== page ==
Mulligatawny Soup with home-made yoghurt flatbreads

7.9.16


Morning all. Well I am back from my whirlwind trip to Brisbane (more on that soon), and already into the normal swing of things with regular jobs lined up for Fairfax, Cuisine and Dish as well as some exciting collaborations, even with a (hold on to your hat) competition coming up! I am feeling very lucky to be busy doing so much work that I enjoy - to be able to work in a creative way, cooking, writing and photographing is such a privilege (and occasionally a hideous nightmare if I'm feeling stressed and my creativity flies out the window). Fortunately when things don't work the first time I have the bloody-minded persistence inherited from my Dutch ancestors to try and try again until I get it right.

Happily this was a recipe (created for Fairfax) that came together perfectly, and with a flavour profile that I really love. It is another of those anglo-indian dishes like smoked fish kedgeree which was invented to marry Indian spices with English palates. My version is a bit gruntier that many you will find - the combination of spices gives a gentle heat to the kumara, chicken and coconut milk, the rice brings added texture, the apple brings a little sweetness along with the mango chutney and then you have the tart creaminess of the yoghurt, fresh herbaceous parsley and crunchy toasted slivered almonds to finish it off! The yoghurt flatbreads are ridiculously easy to make, and because the soup is almost stew-like you can easily use the soft bread to scoop it up. Actually, if you want a more soupy consistency, just feel free to add the extra stock. There is also the option to thicken it with lentils instead of rice if you fancy, and it is one of those soups that, like so many, tastes better the day after you make it, so it's a great one to make on Saturday for a snuggy Sunday night in :)

Before I get up (in bed writing this as usual), not much else is happening, the house is once again super quiet now that Will and Henry are back in Melbourne and Rich is back at uni in Wellington (running and going to the gym and getting some jolly fine marks - whaaaat?). I find myself having to crank my music up to avoid the weird feeling of having to tiptoe around the house, but I'm sure I will get used to it again quickly - any waaaay - back to the routine of walking, yoga, big baths and dinners for one...and lots of recipe writing to be done :)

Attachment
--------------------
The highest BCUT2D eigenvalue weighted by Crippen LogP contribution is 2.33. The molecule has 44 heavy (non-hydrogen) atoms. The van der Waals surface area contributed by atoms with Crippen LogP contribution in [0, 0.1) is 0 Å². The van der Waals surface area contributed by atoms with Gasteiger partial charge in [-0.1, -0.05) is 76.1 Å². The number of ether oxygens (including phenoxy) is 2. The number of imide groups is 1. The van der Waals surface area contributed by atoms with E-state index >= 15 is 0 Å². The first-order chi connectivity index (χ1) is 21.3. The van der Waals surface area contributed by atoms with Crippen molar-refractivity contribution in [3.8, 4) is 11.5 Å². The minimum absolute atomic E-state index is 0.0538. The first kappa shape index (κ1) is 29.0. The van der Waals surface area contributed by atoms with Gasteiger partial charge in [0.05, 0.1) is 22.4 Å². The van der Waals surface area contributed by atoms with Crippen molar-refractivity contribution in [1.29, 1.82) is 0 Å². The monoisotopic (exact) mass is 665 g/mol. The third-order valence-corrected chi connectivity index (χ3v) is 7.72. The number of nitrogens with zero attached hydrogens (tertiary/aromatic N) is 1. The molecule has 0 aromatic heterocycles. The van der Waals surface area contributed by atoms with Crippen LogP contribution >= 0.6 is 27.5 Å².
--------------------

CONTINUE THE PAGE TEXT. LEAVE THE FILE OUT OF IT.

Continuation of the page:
2 tablespoons olive oil
2 teaspoons cumin seeds
1 large stick of celery, finely chopped
1 onion, finely chopped
1 small leek, trimmed and finely chopped
1 small carrot, finely chopped
1 orange kumara, peeled and cut into about 1 1/2 cm cubes
1 granny smith apple, peeled and cut into about 1 1/2 cm cubes
1 tablespoon tomato puree
1 teaspoon turmeric
1 teaspoon garam masala
2 teaspoons curry powder
1 400g tin crushed and sieved tomatoes
5-6 cups chicken stock
1 400ml tin coconut milk
500g chicken breasts ( 2 large)
½ cup basmati rice
½ cup cream
½ cup Greek yoghurt
½ cup apricot or mango chutney
1/3 cup finely chopped parsley
1/3 cup toasted flaked almonds

Heat the olive oil in a large heavy based saucepan and cook the cumin seeds for 30 seconds. Add the celery, onion, leek and carrot, season with salt and pepper, and cook over a medium heat for 10 minutes. Add the kumara, apple, tomato puree, spices and crushed tomatoes. Cook for 5 minutes then add the chicken stock and bring to a boil. Add the coconut milk and reduce the heat to a simmer then add the chicken breasts. Cook for 10 minutes, then remove the chicken. Simmer the soup for 30 minutes then add the rice and cook for a further 20 minutes. At this point you can shred the chicken and add it back into the soup with the cream, or put the whole chicken breasts back into the soup and refrigerate it for up to two days before serving – to do so, reheat the soup with the whole chicken breasts in it, before removing them, and shredding them, then adding them back in. To serve, spoon a dollop of yoghurt and chutney on top, and sprinkle over parsley and almonds. Serves 6-8